Architect Karl Gunnar Malmgren was born in Orebro, Sweden in 1862. Reportedly he received his education in Europe including a period of study in Berlin. Upon graduation he gained valuable practical experience while working for Swedish architect, P.L. Anderson for seven years. For reasons unknown, Malmgren migrated to the United States in 1888, initially moving to Seattle. After meeting his future wife in Spokane, he moved to the city in 1889 and began working as a draftsman for the architectural firm of Cutter & Poetz.
Kirtland Cutter historian Henry Matthews notes that Malmgren was excellent draftsman and brought a new sense of professionalism to the office. Matthews notes with his superior architectural education, interest in the decorative arts, and administrative skills, Malmgren could have easily challenged Poetz position as Cutter’s right-hand man.
Active in the local architectural community, Malmgren was instrumental in the establishment of the Spokane Society of Architects in 1899, serving on the executive committee. He was also an enthusiastic member of the I.O.O.F. and the Elks, and supported a variety of Swedish organizations in the community.
Upon John Poetz's retirement in 1894, Malmgren became a full partner in the firm and the name was changed to Cutter & Malmgren (1894-1917). Together the architectural firm produced a dizzying array of buildings throughout the Pacific Northwest over a twenty plus year period. Ranging in an eclectic mix of styles, the firm received many high profiles commissions from Spokane social and political elite including homes for Amasa Campbell (1897); Patrick Clark (1897); D.C. Corbin (1897); Jay P. Graves (1899); and Dr. Thomas (1907).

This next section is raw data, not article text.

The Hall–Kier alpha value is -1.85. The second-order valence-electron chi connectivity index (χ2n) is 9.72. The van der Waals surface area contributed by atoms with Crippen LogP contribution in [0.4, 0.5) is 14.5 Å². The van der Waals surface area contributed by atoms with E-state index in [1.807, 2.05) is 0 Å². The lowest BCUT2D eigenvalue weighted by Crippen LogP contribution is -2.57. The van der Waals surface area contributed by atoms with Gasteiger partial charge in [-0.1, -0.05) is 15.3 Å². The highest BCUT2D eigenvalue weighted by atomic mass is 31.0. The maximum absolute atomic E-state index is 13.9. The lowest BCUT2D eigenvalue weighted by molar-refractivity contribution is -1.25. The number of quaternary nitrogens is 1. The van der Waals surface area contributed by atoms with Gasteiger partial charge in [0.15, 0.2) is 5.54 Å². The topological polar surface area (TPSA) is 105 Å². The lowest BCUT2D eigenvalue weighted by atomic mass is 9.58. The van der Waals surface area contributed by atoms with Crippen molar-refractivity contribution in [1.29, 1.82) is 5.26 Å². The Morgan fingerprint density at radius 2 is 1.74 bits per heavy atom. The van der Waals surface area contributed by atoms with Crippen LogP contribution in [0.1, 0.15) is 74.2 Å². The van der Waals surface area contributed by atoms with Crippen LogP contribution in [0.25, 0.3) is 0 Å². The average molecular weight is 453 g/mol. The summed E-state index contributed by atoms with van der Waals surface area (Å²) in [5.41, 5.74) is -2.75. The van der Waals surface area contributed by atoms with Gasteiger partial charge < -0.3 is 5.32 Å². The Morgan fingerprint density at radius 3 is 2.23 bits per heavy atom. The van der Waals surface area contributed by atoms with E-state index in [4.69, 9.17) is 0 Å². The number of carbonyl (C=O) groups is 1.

Other notable designs include the Washington Water Power Substation (1909); Davenport Hotel (1912); Spokane Club (1909); Crescent Store (1910); Monroe Street Bridge (1911); the Chronicle Building (1916); and the Idaho Building (1903) at the St. Louis Exhibition. Most historians believe that Kirtland Cutter served as the main designer and delineator, while Malmgren flushed out the working drawings and oversaw construction aspects. Malmgren only verified design is his own house at 709 W. Sumner Avenue in Spokane (1909).
Historian Henry Mathews suggest that Malmgren after thirty-two years may have left the firm over financial reasons in 1917. At the high point, the office had ten draftsman but was reduced to just two by 1914. After first opening an independent practice, Malmgren took on a partner, Charles I. Carpenter, around 1919. Both men received their architectural licenses that year; the year the state first began to award such licenses. After Malmgren died of throat cancer on May 21, 1921 at the age of 58, Carpenter continued an independent practice.
By Michael Houser, State Architectural Historian - March 2013